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I respectfully differ:)-I am running a glass mount 800MHZ centerloaded whip rated at 3db gain. I get VERY GOOD reception at 800MHZ, good reception at UHF,/VHF high, and OK reception at VHF low! Amazing for what it is. So my point is they are not to be ruled out as "a wet noodle" alltogether. 73s
The higher the frequency the better it will travel through a dielectric like glass. I think that's why 800mhz antennas were made like this in such large number.

I wouldn't rate anything like a wet noodle. Even a twist tie stuck in the ANT jack (I've tried this!) will pull signals in with mediocre performance. So if you've got anything better then that -- you've got pretty good performance. Unless of course you've stuck noodles into your BNC connectors. (I've tried this too! For some reason no matter what wavelength I cut the noodles for... I get horrible attenuation. Was thinking of starting a new thread, but first any suggestions?)

Is there something I can do that will work better? Obviously I know nothing about antennas, but I figured since I had two of them on there, I might as well utilize them.
It wont hurt, but it won't help. It'll cause interference rather than pull distant stations in.

Build this mental image. Imagine you put the Y splitter in. Put one antenna on the east side of a room. Put one antenna on the west side of the room. Tune into a transmitter far away coming from the west side of the town. Your western antenna will pick up the radiowave slightly faster than the eastern antenna. It will essentially create a ghost of the signal received moments before, this will effectively cause interference since the receiver has already received that signal -- and to receive it again will step on the other radio waves from the western antenna. So receiving a wave slightly out of phase of the first set of received waves will not amplify the distant station. It'll cover it up if anything.

Do anything but this to pull a distant station. Switch antenna designs or wavelengths, increase antenna mount height. Anything you implement should be better than two antennas spaced apart. It was a good idea, but once you see what this effectively does, you can tell why it won't work.
 

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zz0468

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I respectfully differ:)-I am running a glass mount 800MHZ centerloaded whip rated at 3db gain. I get VERY GOOD reception at 800MHZ, good reception at UHF,/VHF high, and OK reception at VHF low! Amazing for what it is. So my point is they are not to be ruled out as "a wet noodle" alltogether. 73s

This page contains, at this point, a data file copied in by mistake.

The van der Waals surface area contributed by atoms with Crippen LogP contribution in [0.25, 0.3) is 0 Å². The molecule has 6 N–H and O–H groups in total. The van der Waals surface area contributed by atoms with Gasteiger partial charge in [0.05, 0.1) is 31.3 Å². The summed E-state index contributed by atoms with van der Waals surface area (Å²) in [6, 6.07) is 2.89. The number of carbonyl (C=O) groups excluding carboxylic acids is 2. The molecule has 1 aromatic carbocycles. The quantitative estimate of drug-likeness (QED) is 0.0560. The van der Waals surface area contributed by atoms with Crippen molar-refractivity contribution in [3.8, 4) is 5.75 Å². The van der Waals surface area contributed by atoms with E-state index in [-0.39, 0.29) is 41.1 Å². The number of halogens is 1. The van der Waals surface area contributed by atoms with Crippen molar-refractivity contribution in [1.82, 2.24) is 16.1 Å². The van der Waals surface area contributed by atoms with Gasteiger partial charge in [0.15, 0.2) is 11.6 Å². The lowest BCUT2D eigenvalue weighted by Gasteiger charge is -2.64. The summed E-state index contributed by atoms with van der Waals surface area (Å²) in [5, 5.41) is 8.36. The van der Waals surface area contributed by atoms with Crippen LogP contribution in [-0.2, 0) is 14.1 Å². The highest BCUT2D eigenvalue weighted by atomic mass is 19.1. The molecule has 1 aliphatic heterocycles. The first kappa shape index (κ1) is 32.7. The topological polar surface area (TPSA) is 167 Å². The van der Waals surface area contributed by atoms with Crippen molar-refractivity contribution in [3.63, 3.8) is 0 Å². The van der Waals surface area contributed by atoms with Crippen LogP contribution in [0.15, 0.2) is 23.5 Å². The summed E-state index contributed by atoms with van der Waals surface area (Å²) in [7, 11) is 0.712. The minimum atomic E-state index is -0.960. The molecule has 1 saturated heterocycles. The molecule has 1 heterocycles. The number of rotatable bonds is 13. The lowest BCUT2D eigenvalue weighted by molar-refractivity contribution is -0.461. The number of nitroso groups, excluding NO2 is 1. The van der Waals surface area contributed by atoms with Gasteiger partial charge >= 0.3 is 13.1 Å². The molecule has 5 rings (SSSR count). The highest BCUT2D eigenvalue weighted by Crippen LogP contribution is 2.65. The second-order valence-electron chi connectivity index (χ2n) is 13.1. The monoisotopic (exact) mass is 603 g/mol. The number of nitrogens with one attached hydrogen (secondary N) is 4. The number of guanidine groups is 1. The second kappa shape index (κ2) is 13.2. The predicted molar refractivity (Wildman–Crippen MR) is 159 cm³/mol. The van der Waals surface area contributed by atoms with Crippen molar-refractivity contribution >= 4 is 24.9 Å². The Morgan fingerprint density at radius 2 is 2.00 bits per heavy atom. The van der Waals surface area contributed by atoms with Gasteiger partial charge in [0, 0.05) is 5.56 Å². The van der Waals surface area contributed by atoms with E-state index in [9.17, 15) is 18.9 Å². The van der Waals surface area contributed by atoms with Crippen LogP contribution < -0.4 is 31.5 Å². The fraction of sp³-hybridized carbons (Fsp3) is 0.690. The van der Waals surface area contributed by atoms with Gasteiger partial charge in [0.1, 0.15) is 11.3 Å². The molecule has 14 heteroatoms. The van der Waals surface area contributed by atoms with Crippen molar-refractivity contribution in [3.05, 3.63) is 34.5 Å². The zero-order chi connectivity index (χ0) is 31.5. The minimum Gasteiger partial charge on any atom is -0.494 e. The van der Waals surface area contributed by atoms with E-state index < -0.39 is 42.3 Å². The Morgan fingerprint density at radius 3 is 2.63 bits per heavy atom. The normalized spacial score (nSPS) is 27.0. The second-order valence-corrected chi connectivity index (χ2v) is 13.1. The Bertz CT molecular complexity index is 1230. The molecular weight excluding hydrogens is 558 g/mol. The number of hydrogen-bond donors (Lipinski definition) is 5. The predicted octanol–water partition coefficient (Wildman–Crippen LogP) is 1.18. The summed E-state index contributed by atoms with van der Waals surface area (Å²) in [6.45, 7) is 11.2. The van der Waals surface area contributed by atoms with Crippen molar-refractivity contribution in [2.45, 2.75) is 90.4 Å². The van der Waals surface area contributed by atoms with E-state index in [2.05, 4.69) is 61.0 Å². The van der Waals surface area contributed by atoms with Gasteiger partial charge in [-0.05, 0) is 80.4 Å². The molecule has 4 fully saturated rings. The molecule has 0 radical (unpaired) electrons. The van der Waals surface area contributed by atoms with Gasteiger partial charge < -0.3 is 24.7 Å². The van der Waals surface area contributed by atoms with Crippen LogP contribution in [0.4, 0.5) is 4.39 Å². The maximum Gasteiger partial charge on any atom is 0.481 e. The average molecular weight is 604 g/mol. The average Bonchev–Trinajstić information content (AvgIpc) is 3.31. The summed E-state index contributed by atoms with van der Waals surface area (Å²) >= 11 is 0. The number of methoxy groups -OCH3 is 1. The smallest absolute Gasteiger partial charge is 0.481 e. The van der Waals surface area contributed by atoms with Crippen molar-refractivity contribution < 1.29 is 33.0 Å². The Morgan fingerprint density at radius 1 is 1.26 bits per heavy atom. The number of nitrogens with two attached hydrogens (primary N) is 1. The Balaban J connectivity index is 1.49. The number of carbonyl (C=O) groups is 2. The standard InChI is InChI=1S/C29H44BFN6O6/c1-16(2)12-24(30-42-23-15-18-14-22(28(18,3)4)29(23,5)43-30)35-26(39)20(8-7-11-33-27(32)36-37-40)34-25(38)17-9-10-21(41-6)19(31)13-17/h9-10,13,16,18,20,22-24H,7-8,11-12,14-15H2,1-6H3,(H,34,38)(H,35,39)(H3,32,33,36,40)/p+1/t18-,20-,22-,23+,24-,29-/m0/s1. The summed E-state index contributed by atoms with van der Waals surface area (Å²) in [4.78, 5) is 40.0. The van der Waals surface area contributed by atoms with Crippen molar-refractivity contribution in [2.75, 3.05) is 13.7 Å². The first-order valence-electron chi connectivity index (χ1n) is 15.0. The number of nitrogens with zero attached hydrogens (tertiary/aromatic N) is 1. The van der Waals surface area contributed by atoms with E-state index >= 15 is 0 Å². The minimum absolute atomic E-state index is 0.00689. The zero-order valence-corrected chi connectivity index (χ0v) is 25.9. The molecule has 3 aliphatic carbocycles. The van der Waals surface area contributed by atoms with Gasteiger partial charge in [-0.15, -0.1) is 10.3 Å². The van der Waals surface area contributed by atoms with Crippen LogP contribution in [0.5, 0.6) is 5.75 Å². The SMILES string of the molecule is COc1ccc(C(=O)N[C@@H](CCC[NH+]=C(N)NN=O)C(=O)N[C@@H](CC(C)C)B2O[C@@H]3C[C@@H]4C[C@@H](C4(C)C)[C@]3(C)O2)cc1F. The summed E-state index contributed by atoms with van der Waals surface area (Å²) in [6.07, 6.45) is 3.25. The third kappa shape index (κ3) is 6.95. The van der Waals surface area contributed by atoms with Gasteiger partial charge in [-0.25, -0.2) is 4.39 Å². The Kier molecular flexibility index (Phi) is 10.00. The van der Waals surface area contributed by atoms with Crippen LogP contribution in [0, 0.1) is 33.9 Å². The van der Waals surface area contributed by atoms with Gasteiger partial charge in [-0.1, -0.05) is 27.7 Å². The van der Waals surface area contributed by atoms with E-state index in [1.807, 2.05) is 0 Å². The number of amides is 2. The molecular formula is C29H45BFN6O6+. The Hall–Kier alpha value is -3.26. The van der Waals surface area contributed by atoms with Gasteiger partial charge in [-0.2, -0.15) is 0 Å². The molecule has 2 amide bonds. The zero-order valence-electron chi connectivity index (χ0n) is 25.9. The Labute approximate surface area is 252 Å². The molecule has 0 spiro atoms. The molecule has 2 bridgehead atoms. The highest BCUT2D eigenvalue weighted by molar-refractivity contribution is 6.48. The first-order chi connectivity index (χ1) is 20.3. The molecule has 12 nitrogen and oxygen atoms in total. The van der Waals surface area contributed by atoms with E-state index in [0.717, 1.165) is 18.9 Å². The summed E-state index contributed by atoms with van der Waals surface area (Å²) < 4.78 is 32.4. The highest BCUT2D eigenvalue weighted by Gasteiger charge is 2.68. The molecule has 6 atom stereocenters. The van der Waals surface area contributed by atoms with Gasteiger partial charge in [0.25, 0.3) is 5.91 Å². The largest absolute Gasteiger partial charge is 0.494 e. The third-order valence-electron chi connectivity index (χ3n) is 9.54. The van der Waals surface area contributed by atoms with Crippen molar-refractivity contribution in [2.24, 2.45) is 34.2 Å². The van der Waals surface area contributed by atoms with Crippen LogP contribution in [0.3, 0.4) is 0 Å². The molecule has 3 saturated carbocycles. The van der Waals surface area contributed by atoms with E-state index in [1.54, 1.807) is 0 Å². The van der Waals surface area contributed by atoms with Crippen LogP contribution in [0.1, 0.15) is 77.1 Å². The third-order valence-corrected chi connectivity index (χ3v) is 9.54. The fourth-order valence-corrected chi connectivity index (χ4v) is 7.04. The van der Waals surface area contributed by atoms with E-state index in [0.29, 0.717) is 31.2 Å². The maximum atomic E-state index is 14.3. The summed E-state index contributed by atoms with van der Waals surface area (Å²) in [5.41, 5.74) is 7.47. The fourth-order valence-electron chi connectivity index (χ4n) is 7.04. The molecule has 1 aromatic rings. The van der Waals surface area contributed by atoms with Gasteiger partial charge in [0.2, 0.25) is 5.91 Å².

A wet noodle makes a fine antenna, if you're not overly concerned about performance. I've used glass mount antennas, in fact, I installed one on my wife's car for her ham rig. It works ok, and she doesn't complain about poor reception. But in this case, the OP is specifically seeking improvements.

I've done side by side experiments with glass mount, and roof mount antennas. In my measurements, a quarter wave spike at both 440 and 800 MHz outperformed a so-called 3 db gain glass mount by several db. The disparity between a glass mount and quarter wave at VHF is even higher.

So... If you absolutely CAN'T drill a hole or use a mag mount, then use a glass mount. If it's not good enough, drill a hole.
 

af5rn

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I respectfully differ:)-I am running a glass mount 800MHZ centerloaded whip rated at 3db gain. I get VERY GOOD reception at 800MHZ, good reception at UHF,/VHF high, and OK reception at VHF low! Amazing for what it is. So my point is they are not to be ruled out as "a wet noodle" alltogether. 73s
But you're comparing apples to oranges. You're comparing a single band antenna performance, on the band it is cut for, against an all-band whip performing on a 1000mhz spread. Glass mount or not, a single band antenna cut for the single band you are monitoring is always going to be your best bet. But on a broadband scanner, your analogy doesn't stand up.